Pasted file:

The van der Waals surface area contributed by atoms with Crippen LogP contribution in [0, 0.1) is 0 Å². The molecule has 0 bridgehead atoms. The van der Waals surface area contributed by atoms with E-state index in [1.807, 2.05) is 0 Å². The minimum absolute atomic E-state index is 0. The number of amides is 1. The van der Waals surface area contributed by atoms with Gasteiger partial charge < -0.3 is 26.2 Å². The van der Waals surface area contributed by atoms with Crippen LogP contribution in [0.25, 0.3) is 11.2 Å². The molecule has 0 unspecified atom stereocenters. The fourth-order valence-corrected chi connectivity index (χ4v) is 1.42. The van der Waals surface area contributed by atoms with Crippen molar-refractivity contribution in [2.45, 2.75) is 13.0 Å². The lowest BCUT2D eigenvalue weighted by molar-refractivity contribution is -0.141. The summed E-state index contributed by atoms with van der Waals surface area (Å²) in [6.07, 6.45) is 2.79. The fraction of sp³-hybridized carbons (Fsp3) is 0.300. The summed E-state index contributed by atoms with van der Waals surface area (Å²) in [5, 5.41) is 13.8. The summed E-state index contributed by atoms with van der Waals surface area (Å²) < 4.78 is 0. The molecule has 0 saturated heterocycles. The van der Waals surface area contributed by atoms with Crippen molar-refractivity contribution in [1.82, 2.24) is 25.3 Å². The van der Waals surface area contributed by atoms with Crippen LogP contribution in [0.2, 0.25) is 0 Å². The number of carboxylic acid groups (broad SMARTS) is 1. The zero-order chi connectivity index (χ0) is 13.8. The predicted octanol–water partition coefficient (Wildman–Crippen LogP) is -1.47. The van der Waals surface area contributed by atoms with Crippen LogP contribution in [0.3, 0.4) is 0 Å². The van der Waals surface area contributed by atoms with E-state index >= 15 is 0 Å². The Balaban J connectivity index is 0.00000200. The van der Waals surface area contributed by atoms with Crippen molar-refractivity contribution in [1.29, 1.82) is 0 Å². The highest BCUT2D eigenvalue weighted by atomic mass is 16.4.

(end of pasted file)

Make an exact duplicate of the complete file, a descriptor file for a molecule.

The van der Waals surface area contributed by atoms with Crippen LogP contribution in [0, 0.1) is 0 Å². The molecule has 0 bridgehead atoms. The van der Waals surface area contributed by atoms with E-state index in [1.807, 2.05) is 0 Å². The minimum absolute atomic E-state index is 0. The number of amides is 1. The van der Waals surface area contributed by atoms with Gasteiger partial charge < -0.3 is 26.2 Å². The van der Waals surface area contributed by atoms with Crippen LogP contribution in [0.25, 0.3) is 11.2 Å². The molecule has 0 unspecified atom stereocenters. The fourth-order valence-corrected chi connectivity index (χ4v) is 1.42. The van der Waals surface area contributed by atoms with Crippen molar-refractivity contribution in [2.45, 2.75) is 13.0 Å². The lowest BCUT2D eigenvalue weighted by molar-refractivity contribution is -0.141. The summed E-state index contributed by atoms with van der Waals surface area (Å²) in [6.07, 6.45) is 2.79. The fraction of sp³-hybridized carbons (Fsp3) is 0.300. The summed E-state index contributed by atoms with van der Waals surface area (Å²) in [5, 5.41) is 13.8. The summed E-state index contributed by atoms with van der Waals surface area (Å²) < 4.78 is 0. The molecule has 0 saturated heterocycles. The van der Waals surface area contributed by atoms with Crippen molar-refractivity contribution in [1.82, 2.24) is 25.3 Å². The van der Waals surface area contributed by atoms with Crippen LogP contribution in [0.2, 0.25) is 0 Å². The number of carboxylic acid groups (broad SMARTS) is 1. The zero-order chi connectivity index (χ0) is 13.8. The predicted octanol–water partition coefficient (Wildman–Crippen LogP) is -1.47. The van der Waals surface area contributed by atoms with Crippen LogP contribution in [0.3, 0.4) is 0 Å². The van der Waals surface area contributed by atoms with E-state index >= 15 is 0 Å². The Balaban J connectivity index is 0.00000200. The van der Waals surface area contributed by atoms with Crippen molar-refractivity contribution in [1.29, 1.82) is 0 Å². The highest BCUT2D eigenvalue weighted by atomic mass is 16.4.